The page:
have adequate length. Use the appropriate size and type of wiring for
the circuit and splice white to white, black to black and copper to copper
colored wire. Just be sure the power is off to the circuit before working
with the wires. Also, be aware that codes require that any splices which
are made in home electrical wires must be contained in approved electrical
boxes. Use wirenuts to make all connections.
Frame the rough opening per the manufacturer's instructions for
your door. Then, using a circular saw, hammer and chisels, remove the
exterior wall from the framed area. Framing the rough opening before removing
the exterior siding will delay opening the hole until the last minute.
That way, if something comes up and you have to wait until the next day
to continue, you do not have an open hole in the side of your house.
You can remove the exterior siding and sheathing
by using a circular saw with the blade set deep enough to cut through
the sheathing. For areas you can not reach with the circular saw, such
as near the floor, use a handsaw or chisel.
Install the door
Test fit the patio door in the rough opening. From inside, make any required
adjustments and shim as necessary so the door frame is plumb and square.
Mark around the perimeter of the door frame brickmoulding. If you have
vinyl siding, it will be necessary to add a small amount of extra space
outside the line of the brickmold to accommodate the piece of channel
trim that will be installed between the brickmold and the siding.
Remove the door and carefully cut along the line using a circular saw
with the blade set just deep enough to cut through the siding. It may
be necessary to use a chisel in the corners and near the ground. Removing
the siding in this area will allow the door to sit in a recess against
the sheathing and framing. The siding will butt against the side of the
Cut a piece of drip edge to the width of the rough opening. Using silicone
caulk, insert the drip edge along the top of the rough opening, between
the siding and the existing building paper.
Cut 8" to 10" wide strips of building paper. Insert the paper
between the siding and the existing building paper on the outside wall.
Wrap the edges around into the rough opening and staple the building paper
in place against the framing studs.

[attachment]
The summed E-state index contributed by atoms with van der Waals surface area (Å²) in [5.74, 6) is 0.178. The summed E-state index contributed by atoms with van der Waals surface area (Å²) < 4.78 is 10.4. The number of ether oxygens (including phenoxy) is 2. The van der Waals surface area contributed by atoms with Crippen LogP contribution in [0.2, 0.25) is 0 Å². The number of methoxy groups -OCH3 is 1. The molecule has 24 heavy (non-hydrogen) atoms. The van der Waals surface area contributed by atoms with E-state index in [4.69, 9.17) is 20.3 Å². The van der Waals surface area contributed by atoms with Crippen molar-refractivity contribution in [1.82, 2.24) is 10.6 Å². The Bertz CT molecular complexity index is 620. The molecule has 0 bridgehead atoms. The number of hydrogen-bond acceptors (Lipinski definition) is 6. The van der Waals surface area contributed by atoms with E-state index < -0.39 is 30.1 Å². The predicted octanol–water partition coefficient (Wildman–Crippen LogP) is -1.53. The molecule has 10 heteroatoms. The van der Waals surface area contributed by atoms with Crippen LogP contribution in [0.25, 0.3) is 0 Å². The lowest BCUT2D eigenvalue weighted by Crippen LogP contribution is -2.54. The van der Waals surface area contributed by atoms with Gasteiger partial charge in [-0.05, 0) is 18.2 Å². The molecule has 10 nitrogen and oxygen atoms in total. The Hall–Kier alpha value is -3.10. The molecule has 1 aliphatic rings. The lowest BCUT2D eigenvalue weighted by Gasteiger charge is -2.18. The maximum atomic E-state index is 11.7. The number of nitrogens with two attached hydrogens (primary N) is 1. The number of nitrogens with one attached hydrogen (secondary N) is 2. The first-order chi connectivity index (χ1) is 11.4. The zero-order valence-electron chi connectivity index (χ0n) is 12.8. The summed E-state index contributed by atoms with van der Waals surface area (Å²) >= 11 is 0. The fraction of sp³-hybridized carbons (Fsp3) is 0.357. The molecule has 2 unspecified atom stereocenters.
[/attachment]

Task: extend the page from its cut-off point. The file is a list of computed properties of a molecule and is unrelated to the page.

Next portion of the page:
Apply silicone caulk around the edges of the rough opening where the siding
meets the building paper. Also apply several liberal beads along the bottom
of the opening where the threshold will sit.
Install the door in the rough opening. Shim the door from inside as necessary
to allow the door and frame to sit square and plumb. If there are gaps
under the threshold, add additional shims under the door every 6"
or so for support. Make sure that you install shims under any screw holes
through which the threshold will be attached to the floor to avoid having
the screws pull the threshold out of shape. Make the shims snug, but don't
force them in place. Forcing the shims could distort the frame and cause
a bow along the threshold.
Install shims around the edges and top of the door frame. Space them approximately
every 12". If you are installing a swing style door, use additional
shims to support the strikeplate area of the door frame. Make sure everything
is level and plumb.
Ensuring that the brickmold is flat against the framing lumber from outside,
drive 10d finishing nails through the brickmold into the framing every
12" or so and in the corners. Countersink the heads to facilitate
applying the finish later.
From inside of the house, drive 10d finishing nails outward through the
shims and into the framing. Again, countersink the nail heads.
Screw the threshold to the floor. Trim the shims with a handsaw.
Finish it off
Wearing appropriate protective clothing and equipment, insert insulation
loosely into any gaps between the door frame and the rough opening. Do
not stuff the insulation tightly into the cracks. This reduces the effectiveness
of the insulation and may distort the door frame. Also install insulation
in the area behind which you will be replacing the interior wall.
Install sill nosing under the outside threshold.
Caulk completely around the exterior door casing. Use a premium quality,
paintable silicone caulk.
all nail holes and finish the door and frame as soon as possible after
it is installed.
Repair and finish the interior wall.